How to Remove Stripped Screws, Fill Nail Holes, and Other Home Hacks

Our homes are full of small, but mind-boggling challenges, such as: Is there a way to remove stripped screws? Or eliminate those water rings on your coffee table, or those divots where your table once sat on your carpet? If you’re looking for answers to common conundrums you might encounter, a new book can help: “Tidy Hacks: Handy Hints to Make Life Easier.”

Written by home hack expert Dan Marshall (also author of Life Hacks: Helpful Hints to Make Life Easier and Dad Hacks: Helpful Hints to Make Life Easier), this modern-day maintenance manual is geared to people who have no time for home maintenance. The fix-its that it recommends are insanely easy to accomplish. And since we’re all about making homeownership easier, check out a few of these genius tips below.


How to remove stripped screws

Can’t put in (or take out) a screw because that X-marked divot is too worn to turn with your screwdriver? Place a flat rubber band over the top of the screw head, and insert the screwdriver so it pins the rubber band in place. The rubber band will give you enough grip to remove the screw with ease.

 


How to shine shoes with a banana

The combination of the potassium found in bananas (which is also an ingredient of shoe polish) and the natural oils in a banana peel makes a great natural leather shoe polish. So when your shoes need shining and you’re in a pinch with no shoe polish around, reach for the next best thing: a banana. Rub the inside of the peel on your shoes to buff away the scuff.

 


How to organize cleaning supplies

Get your cleaning supplies out of that awkward low cabinet under your sink. If you hang up a shoe organizer in an area that is easy to reach, like the back of your laundry-room door, you can store them handily, without turning yourself into a pretzel. The best part? Close the door, and you won’t have to look at the bleach and Windex until it’s time to start cleaning.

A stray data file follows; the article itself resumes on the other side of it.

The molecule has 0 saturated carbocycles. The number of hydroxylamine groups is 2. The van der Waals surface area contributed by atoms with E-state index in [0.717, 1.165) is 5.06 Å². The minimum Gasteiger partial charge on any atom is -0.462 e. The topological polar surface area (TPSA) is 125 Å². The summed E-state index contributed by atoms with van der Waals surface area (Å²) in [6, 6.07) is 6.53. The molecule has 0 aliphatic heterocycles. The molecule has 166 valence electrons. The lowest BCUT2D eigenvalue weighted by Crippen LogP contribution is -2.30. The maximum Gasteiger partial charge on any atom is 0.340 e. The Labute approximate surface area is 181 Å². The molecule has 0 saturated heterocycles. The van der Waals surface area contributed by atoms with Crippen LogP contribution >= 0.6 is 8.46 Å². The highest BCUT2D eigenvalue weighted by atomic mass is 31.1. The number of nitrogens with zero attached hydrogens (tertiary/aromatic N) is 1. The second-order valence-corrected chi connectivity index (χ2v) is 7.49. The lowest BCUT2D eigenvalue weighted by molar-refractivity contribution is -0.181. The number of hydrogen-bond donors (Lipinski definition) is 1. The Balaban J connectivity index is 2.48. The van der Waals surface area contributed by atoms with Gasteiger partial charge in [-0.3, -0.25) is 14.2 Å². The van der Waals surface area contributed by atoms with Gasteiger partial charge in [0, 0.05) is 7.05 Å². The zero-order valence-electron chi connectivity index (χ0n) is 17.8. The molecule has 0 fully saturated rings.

How to avoid tangled Christmas lights

After the hustle and bustle of the holiday season, there comes a time when every well-decorated home must lose its Christmas lights.

Some of us are all too familiar with throwing them into a storage box and calling it a day—only to spend hours untangling them next year. Allow us to suggest a better way to keep knots out of your lights: Take an extra three minutes to find some wire hangers and wrap the strands around them. This will space the bulbs at regular intervals, so that they are less likely to break.


How to fill nail holes

For many people, hanging a picture or a piece of art isn’t an exact science, and it often involves a certain amount of trial and error. If you happen to hammer a nail into the wrong spot on the wall, grab a crayon that matches the color of the paint and draw on the hole until it is filled. Wipe away any excess wax with a clean cloth.

 

 


How to get rid of a water ring

How dare your guests ruin your beautiful wood table with their damp drinking glasses? Don’t lose your head, though, because you have this ingenious trick to remove the liquid stain. Turn a hairdryer on high heat and hold it close to the water mark. It will start to disappear before your eyes! Keep the heat on the ring until it’s completely gone.

 


How to get rid of dents in the carpet

Rearranging the furniture in your bedroom or living room can be an exciting way to reinvigorate your home decor, but a heavy table or armoire is sure to leave unsightly dents in your carpet. Believe it or not, the secret of getting rid of those dents is hiding in your freezer. Simply place ice cubes along the indents, leave them there until the ice has melted, and then vacuum over the area to fluff up the fibers.

 


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